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April 28, 2006

Public Urged To Learn To Communicate With Deaf

From: Community Newswire, UK - Apr 28, 2006

By Ben Pindar, Community Newswire

EDUCATION Deaf, 28 Apr 2006 - 10:07

A national charity for deaf children has today unveiled new survey which reveals only a small number of the British public know how to communicate with a deaf person.

Despite more than half of those involved in the poll knowing someone who is deaf, only 14% said they knew how to communicate succesfully.

The survey has been carried out by the National Deaf Children's Society (NDCS) ahead of national Deaf Awareness Week which runs between May 1 and 7.

Charity chiefs are hoping to use the poll and the awareness week to encourage people to learn a few simple habits to help communicate with the thousands of deaf children growing up in the UK today.

The NCDS believes everyone can make communication a little easier by following a few simple guidelines which include: facing the person and getting their attention before you speak; maintaining eye contact; speaking clearly and not talking too quickly; using gestures to help explain what you are saying and if the person prefers using sign language and you find it difficult to understand, use pen and paper.

Staff at the charity are also urging people to learn some sign language so they can communicate with the deaf people who prefer to sign.

NDCS chief executive, Susan Daniels OBE, said: "Around three babies are born deaf every day and 90% are born to hearing parents with little or no experience of deafness.

"Deafness makes it harder for children to learn to communicate but everyone can help by being a little more aware of how to improve communication."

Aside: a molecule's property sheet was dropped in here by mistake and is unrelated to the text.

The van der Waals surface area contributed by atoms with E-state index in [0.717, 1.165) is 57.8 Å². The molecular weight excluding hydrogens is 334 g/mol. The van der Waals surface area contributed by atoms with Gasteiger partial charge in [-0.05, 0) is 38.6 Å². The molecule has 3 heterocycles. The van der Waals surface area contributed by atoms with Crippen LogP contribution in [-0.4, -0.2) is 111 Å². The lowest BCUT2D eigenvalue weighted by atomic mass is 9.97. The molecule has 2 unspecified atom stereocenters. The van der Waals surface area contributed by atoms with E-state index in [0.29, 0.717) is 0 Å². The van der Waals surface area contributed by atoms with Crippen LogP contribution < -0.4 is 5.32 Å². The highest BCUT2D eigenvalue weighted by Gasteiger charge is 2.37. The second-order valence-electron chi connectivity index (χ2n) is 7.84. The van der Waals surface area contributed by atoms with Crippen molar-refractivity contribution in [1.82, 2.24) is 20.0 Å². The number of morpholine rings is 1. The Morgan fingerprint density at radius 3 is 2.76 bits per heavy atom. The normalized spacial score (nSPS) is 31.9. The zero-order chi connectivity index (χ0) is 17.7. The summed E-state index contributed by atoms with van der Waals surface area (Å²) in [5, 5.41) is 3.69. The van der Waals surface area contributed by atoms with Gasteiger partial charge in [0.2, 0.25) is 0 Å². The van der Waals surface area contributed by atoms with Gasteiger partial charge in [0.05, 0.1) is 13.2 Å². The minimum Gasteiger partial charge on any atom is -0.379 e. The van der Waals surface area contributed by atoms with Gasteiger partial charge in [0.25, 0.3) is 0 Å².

Young deaf actress Rebecca-Anne Withey, who plays Holly in BBC TV's "Grange Hill", is supporting the NDCS and encourages hearing people to be more deaf aware.

She said: "Communication is a two-way thing and there are endless ways that hearing people can communicate with a deaf person.

"Getting to know someone who's deaf means you have to consider a few simple things like speed of speech and keeping eye contact.

"Deaf awareness rids us of all those invisible barriers, allowing deaf and hearing people to hold conversations, make friendships and relationships and allows equal access to society for every individual.

"A deaf person simply has impaired hearing - it doesn't mean they are limited in their personality or capability to communicate."

The NDCS is the only UK charity solely dedicated to the support of deaf children and young people, their families and professionals working with them.

For more information about fundraising or about the work of the charity visit

Parents with concerns about their child's hearing can contact the NDCS Freephone Helpline on 0808 800 8880 (voice and text) or email


© 2006 Community Newswire